Wells Fargo & Co. agreed to settle a Department of Labor investigation that found the company, from 2013 through 2018, overpaid for company stock purchased for its 401(k) plan, the Labor Department announced Monday.
Wells Fargo, which did not admit to or deny the Labor Department's allegations, will pay about $145 million — roughly $131.8 million to the plan's eligible current and former participants and a $13.2 million penalty — to settle the matter.
The company said in a statement that though it disagrees with the Labor Department's allegations and has not conducted these transactions since 2018, it believes "resolving this legacy matter is in the best interest of the company."
The investigation by the Labor Department's Employee Benefits Security Administration determined Wells Fargo and GreatBanc Trust Co. — plan trustee for the Wells Fargo & Co. 401(k) Plan, San Francisco — caused the plan to pay between $1,033 and $1,090 per share for Wells Fargo preferred stock. Specifically designed for the plan, the stock converted to a set value of $1,000 in Wells Fargo common stock when allocated to participants, according to the Labor Department. In transactions between 2013 and 2018, the plan borrowed money from Wells Fargo to purchase the preferred stock, the department noted.
Moreover, EBSA investigators learned Wells Fargo used the dividends paid on the preferred shares to defray its obligation to make contributions to the 401(k) plan, by using the dividends to repay the stock purchase loans, according to the Labor Department. "The investigation revealed the transaction was designed to cause the 401(k) plan to pay more for each share of stock than plan participants would ever receive," the department said in a news release.
"Our investigation found those responsible for Wells Fargo's 401(k) plan paid more than fair market value for employer stock and, by doing so, betrayed the trust of the plan's current and future retirees," Labor Secretary Marty Walsh said in the news release. "Today's settlement shows the Department of Labor will act when we find retirement assets are misused and benefit plans suffer."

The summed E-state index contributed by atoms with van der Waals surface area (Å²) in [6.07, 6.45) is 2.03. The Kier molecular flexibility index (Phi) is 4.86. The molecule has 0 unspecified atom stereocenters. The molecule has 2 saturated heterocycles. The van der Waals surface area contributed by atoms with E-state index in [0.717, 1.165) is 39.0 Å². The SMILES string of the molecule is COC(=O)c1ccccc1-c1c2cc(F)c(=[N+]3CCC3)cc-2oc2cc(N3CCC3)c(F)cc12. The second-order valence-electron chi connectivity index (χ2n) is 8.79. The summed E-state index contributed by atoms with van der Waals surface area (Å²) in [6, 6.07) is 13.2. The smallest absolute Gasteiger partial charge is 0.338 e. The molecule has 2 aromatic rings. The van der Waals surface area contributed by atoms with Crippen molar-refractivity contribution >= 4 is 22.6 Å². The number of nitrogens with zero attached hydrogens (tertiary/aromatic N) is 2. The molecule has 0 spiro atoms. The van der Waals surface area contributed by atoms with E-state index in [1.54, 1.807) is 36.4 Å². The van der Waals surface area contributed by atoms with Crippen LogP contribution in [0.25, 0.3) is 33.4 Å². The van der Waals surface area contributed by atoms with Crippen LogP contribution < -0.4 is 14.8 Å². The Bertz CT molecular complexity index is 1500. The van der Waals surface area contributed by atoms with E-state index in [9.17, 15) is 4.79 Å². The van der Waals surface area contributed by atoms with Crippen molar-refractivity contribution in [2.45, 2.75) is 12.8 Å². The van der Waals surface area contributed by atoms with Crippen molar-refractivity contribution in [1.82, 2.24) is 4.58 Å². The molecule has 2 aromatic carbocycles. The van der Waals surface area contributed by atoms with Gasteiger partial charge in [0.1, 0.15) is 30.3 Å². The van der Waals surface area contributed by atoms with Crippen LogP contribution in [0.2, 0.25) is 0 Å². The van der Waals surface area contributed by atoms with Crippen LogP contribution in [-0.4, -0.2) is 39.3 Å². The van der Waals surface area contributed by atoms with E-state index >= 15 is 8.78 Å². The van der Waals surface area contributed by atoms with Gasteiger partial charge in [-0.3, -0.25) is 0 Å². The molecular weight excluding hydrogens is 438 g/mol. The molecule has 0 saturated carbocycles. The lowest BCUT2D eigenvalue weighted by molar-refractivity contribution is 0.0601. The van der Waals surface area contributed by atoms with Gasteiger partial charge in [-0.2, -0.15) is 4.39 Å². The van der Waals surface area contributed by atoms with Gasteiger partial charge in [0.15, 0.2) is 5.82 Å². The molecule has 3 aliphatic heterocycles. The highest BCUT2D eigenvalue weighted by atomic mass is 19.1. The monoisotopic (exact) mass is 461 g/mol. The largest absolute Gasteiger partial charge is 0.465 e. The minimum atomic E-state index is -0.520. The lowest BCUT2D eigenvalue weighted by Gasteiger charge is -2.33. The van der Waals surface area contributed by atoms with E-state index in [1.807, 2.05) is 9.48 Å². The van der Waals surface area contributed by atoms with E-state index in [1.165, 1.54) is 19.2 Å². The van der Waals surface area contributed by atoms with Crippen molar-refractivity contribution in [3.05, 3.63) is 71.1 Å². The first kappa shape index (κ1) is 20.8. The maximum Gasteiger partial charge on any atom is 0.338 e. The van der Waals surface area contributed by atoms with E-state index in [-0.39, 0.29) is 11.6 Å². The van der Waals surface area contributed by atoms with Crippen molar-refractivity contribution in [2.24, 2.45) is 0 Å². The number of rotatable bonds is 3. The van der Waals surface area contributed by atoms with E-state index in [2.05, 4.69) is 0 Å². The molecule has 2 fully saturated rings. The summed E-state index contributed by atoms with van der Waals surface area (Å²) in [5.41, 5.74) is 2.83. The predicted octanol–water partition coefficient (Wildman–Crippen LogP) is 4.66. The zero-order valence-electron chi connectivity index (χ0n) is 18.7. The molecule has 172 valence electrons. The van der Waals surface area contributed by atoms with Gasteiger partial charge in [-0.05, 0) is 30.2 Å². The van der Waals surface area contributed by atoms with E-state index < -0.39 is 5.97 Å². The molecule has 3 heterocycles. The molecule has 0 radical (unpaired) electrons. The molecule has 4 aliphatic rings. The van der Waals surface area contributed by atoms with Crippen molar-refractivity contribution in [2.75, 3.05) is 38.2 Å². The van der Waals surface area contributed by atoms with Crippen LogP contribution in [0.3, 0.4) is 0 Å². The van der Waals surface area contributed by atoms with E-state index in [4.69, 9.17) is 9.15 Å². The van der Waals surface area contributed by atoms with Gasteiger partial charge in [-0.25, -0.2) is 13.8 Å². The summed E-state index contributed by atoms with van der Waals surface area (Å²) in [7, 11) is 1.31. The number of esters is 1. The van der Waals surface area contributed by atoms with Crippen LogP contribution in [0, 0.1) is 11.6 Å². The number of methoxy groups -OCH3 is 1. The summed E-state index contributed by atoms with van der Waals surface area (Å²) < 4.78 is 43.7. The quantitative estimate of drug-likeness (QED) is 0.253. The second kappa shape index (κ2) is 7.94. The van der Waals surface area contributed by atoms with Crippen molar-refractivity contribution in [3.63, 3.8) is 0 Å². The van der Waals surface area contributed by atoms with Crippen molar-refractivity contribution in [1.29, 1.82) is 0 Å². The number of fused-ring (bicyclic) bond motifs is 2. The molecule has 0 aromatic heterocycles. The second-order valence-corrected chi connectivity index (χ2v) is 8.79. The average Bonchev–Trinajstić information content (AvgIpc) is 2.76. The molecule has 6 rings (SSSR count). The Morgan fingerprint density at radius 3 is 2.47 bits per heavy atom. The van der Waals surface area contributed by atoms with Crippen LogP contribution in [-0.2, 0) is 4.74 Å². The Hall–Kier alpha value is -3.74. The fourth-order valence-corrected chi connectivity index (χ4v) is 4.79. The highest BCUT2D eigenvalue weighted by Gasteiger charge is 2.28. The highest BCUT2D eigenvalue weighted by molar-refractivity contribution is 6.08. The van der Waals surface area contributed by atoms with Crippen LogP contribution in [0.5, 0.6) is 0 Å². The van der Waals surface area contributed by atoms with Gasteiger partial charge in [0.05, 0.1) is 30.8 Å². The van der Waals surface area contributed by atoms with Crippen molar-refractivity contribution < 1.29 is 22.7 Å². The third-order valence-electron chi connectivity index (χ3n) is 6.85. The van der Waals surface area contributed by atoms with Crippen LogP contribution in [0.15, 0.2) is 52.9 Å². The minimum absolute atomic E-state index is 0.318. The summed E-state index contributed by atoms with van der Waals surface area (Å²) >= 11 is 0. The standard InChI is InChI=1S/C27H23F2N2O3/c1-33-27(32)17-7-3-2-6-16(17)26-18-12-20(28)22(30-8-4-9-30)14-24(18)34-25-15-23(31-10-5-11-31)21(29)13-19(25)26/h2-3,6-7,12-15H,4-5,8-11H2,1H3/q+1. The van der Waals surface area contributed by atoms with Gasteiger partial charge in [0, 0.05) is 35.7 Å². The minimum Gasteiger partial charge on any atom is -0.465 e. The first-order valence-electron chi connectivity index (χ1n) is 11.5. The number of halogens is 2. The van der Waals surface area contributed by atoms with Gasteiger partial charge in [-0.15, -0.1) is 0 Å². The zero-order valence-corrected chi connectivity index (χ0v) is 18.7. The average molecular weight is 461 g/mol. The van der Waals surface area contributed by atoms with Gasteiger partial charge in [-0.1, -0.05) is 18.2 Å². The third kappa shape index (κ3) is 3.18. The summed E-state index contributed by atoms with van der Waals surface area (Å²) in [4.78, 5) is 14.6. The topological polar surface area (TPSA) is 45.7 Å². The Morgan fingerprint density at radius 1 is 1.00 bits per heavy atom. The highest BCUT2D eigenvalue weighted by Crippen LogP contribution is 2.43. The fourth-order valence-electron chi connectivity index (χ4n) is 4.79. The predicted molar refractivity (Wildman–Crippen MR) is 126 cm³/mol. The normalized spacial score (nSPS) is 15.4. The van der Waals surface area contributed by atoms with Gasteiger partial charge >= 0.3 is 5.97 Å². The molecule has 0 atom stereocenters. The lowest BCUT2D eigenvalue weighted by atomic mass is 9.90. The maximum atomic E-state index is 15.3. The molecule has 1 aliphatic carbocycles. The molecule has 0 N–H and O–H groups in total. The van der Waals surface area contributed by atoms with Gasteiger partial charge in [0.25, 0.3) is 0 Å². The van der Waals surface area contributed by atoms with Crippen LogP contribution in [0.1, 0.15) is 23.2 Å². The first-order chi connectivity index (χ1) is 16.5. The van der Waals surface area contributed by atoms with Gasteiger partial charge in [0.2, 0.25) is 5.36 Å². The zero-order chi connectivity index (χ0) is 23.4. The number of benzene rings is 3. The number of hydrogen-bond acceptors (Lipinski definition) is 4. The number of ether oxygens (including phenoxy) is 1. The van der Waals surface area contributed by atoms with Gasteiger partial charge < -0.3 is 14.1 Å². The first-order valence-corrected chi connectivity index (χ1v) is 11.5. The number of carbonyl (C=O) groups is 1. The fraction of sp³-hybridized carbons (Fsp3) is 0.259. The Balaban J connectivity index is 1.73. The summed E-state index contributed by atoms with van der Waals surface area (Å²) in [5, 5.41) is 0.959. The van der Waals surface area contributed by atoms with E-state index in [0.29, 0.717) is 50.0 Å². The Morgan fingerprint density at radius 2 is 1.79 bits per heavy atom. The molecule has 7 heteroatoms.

In its statement, Wells Fargo said all 401(k) plan participants received "all matching and profit-sharing contributions due to them."
James E. Staruck, president and CEO of GreatBanc, said in a statement that "GreatBanc is proud of the process it followed in conducting these transactions over the years and it is proud of the retirement benefits that these transactions provided to Wells Fargo 401(k) Plan participants."
Once Wells Fargo pays the settlement, the funds will be allocated to current and former participants affected by the 2013-2018 transactions. Wells Fargo will redeem the remaining convertible preferred stock for common stock and will stop using dividends from the convertible preferred shares to repay the stock purchase loans, according to the Labor Department.
For its part, GreatBanc will not act as a fiduciary to a public company in connection with any future leveraged transaction involving an employee stock ownership plan, unless the plan acquires only publicly traded stock and pays no more than the fair-market value, the Labor Department said.
Wells Fargo & Co. 401(k) Plan had $48.8 billion in assets as of Dec. 31, 2020, according to the most recent Form 5500 filing.